IPO Represents A Critical Transition for Microfinance, CGAP

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Sep 2010
Washington, USA, September, 28 2010 - The initial public offering (IPO) of Indian microfinance lender SKS marks a critical transition for microfinance, say the authors of a new CGAP paper, "Indian Microfinance Goes Public: The SKS Initial Public Offering," because it proves that accessing capital markets is a viable proposition for microfinance institutions.

Microfinance, which is often funded by international donors and socially minded investors, has been a great development success story. And yet despite this success, microfinance still only reaches an estimated 100-150 million people. Some 2.7 billion people around the world still lack access to formal financial services that are a cheaper and safer alternative than informal services.

"Scaling up financial services is critical," said Stephen Rasmussen, an author of the paper. "Many microfinance institutions still say that one of the biggest barriers to growth they face is not having access to enough capital. What the SKS IPO shows is that microfinance institutions can harness the vast resources of capital markets. And that's a potentially game-changing development."

With nearly 6 million clients, SKS has been among the fastest growing microfinance institutions in the world, with a compound annual growth rate of 165 percent since 2004. In late July SKS became the first microfinance institution in India to go public by offering its shares through an IPO, and only the second pure microfinance institution globally after Mexican MFI Banco Compartamos in 2007.

The IPO was 13 times oversubscribed, and SKS raised $155 million in fresh capital. The company valuation reached the top of the offer band price valuing the company at $1.5 billion, and the share price rose 42% after five weeks of trading.

While advocates of the commercial development of microfinance point to the IPO as a milestone event that will open up new avenues and opportunities for microfinance, others including Nobel Peace Prize winner Mohammad Yunus have expressed skepticism that the goals of profit seeking capital market investors can be compatible with the interests of poor rural women.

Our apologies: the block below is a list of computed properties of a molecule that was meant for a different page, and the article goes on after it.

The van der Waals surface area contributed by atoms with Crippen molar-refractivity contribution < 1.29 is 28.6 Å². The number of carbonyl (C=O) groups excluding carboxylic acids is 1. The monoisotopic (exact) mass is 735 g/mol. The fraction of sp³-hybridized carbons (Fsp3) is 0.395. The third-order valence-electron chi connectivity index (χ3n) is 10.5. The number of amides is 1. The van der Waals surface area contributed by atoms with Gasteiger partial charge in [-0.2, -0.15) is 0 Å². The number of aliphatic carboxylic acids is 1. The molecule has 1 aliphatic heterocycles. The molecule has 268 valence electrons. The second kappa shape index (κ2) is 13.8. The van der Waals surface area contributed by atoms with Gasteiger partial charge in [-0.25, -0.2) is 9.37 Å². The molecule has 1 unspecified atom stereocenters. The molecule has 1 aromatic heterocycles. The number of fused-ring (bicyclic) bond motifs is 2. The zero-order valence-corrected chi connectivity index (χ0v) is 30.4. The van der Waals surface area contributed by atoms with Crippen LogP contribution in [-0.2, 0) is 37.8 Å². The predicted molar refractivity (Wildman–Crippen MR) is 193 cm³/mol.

"In many ways the IPO story is about the microfinance community getting what it asked for," said Greg Chen, one of the authors of the paper. "But it also challenges us to examine what commercialization really means for microfinance, and what impact it has on how we serve poor people."

"The IPO was a huge success financially, and it will allow SKS to grow," said Rasmussen. "But the purpose of the IPO wasn't just to access capital markets: it was to access capital markets to serve the interests of poor people. For most of us, evidence of real success will only come when we know that many more poor people have actually benefited as a result of this action."

The CGAP paper, which raises the question of what the IPO means for the future development of microfinance and for poor people, discusses key issues around the commercialization of microfinance, including:

- Executive compensation

- Valuation of microfinance institutions

- What the IPO will mean for price and service quality

- How policy makers might react

- How the boards and managers will balance the interests of the poor with commercial imperatives

- And what it means for SKS itself and the actions it is likely to take in the future.

"SKS has made a name for itself defying expectations and pushing beyond established microfinance boundaries," says the CGAP paper, "Whatever its choices the long-term success of SKS will ultimately depend on the satisfaction and loyalty of its clients, and whether SKS finds new ways to improve its products and offer poor people ever better services."



Source : PRNewswire
 

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